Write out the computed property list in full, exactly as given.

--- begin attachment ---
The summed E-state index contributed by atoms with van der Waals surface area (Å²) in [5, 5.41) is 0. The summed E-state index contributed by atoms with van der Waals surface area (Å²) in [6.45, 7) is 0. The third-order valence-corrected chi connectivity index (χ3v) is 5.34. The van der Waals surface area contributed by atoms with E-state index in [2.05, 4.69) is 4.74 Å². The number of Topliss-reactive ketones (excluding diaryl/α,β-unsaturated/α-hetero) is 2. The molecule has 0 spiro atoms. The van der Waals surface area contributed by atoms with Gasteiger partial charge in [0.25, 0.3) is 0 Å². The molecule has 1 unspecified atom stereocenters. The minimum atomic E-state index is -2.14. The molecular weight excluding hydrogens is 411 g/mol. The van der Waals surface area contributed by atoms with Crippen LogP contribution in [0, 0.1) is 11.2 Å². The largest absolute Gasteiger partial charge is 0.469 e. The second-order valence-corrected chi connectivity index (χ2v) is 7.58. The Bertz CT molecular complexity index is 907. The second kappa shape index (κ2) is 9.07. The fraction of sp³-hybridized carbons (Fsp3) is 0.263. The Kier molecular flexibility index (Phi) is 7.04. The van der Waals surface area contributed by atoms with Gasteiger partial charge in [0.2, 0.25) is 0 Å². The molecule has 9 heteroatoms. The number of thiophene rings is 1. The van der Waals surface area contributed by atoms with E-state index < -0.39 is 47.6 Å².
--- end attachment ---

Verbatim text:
The summed E-state index contributed by atoms with van der Waals surface area (Å²) in [5, 5.41) is 0. The summed E-state index contributed by atoms with van der Waals surface area (Å²) in [6.45, 7) is 0. The third-order valence-corrected chi connectivity index (χ3v) is 5.34. The van der Waals surface area contributed by atoms with E-state index in [2.05, 4.69) is 4.74 Å². The number of Topliss-reactive ketones (excluding diaryl/α,β-unsaturated/α-hetero) is 2. The molecule has 0 spiro atoms. The van der Waals surface area contributed by atoms with Gasteiger partial charge in [0.25, 0.3) is 0 Å². The molecule has 1 unspecified atom stereocenters. The minimum atomic E-state index is -2.14. The molecular weight excluding hydrogens is 411 g/mol. The van der Waals surface area contributed by atoms with Crippen LogP contribution in [0, 0.1) is 11.2 Å². The largest absolute Gasteiger partial charge is 0.469 e. The second-order valence-corrected chi connectivity index (χ2v) is 7.58. The Bertz CT molecular complexity index is 907. The second kappa shape index (κ2) is 9.07. The fraction of sp³-hybridized carbons (Fsp3) is 0.263. The Kier molecular flexibility index (Phi) is 7.04. The van der Waals surface area contributed by atoms with Gasteiger partial charge in [0.2, 0.25) is 0 Å². The molecule has 9 heteroatoms. The number of thiophene rings is 1. The van der Waals surface area contributed by atoms with E-state index < -0.39 is 47.6 Å².